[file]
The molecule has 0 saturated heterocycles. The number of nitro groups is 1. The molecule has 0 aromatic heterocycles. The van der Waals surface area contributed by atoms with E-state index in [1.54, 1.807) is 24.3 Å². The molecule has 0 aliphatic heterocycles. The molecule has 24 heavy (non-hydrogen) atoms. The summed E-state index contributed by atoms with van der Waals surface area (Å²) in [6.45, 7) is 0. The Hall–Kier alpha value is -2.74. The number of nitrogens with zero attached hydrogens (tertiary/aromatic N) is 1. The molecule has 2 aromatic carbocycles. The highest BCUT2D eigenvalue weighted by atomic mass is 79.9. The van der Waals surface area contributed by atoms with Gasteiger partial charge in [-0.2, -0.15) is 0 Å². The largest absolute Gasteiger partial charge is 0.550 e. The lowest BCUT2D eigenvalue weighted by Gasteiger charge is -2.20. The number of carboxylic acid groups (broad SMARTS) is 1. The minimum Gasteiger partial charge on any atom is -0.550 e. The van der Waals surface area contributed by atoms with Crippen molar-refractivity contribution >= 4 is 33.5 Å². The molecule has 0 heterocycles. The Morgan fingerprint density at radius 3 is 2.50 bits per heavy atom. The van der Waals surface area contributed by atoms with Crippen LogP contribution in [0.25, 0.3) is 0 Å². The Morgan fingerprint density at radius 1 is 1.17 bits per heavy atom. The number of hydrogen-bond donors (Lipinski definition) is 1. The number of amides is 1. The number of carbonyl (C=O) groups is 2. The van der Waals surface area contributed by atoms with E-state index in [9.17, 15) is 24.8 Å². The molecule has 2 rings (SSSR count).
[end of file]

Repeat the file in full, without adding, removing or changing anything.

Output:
The molecule has 0 saturated heterocycles. The number of nitro groups is 1. The molecule has 0 aromatic heterocycles. The van der Waals surface area contributed by atoms with E-state index in [1.54, 1.807) is 24.3 Å². The molecule has 0 aliphatic heterocycles. The molecule has 24 heavy (non-hydrogen) atoms. The summed E-state index contributed by atoms with van der Waals surface area (Å²) in [6.45, 7) is 0. The Hall–Kier alpha value is -2.74. The number of nitrogens with zero attached hydrogens (tertiary/aromatic N) is 1. The molecule has 2 aromatic carbocycles. The highest BCUT2D eigenvalue weighted by atomic mass is 79.9. The van der Waals surface area contributed by atoms with Gasteiger partial charge in [-0.2, -0.15) is 0 Å². The largest absolute Gasteiger partial charge is 0.550 e. The lowest BCUT2D eigenvalue weighted by Gasteiger charge is -2.20. The number of carboxylic acid groups (broad SMARTS) is 1. The minimum Gasteiger partial charge on any atom is -0.550 e. The van der Waals surface area contributed by atoms with Crippen molar-refractivity contribution >= 4 is 33.5 Å². The molecule has 0 heterocycles. The Morgan fingerprint density at radius 3 is 2.50 bits per heavy atom. The van der Waals surface area contributed by atoms with Crippen LogP contribution in [0.25, 0.3) is 0 Å². The Morgan fingerprint density at radius 1 is 1.17 bits per heavy atom. The number of hydrogen-bond donors (Lipinski definition) is 1. The number of amides is 1. The number of carbonyl (C=O) groups is 2. The van der Waals surface area contributed by atoms with E-state index in [9.17, 15) is 24.8 Å². The molecule has 2 rings (SSSR count).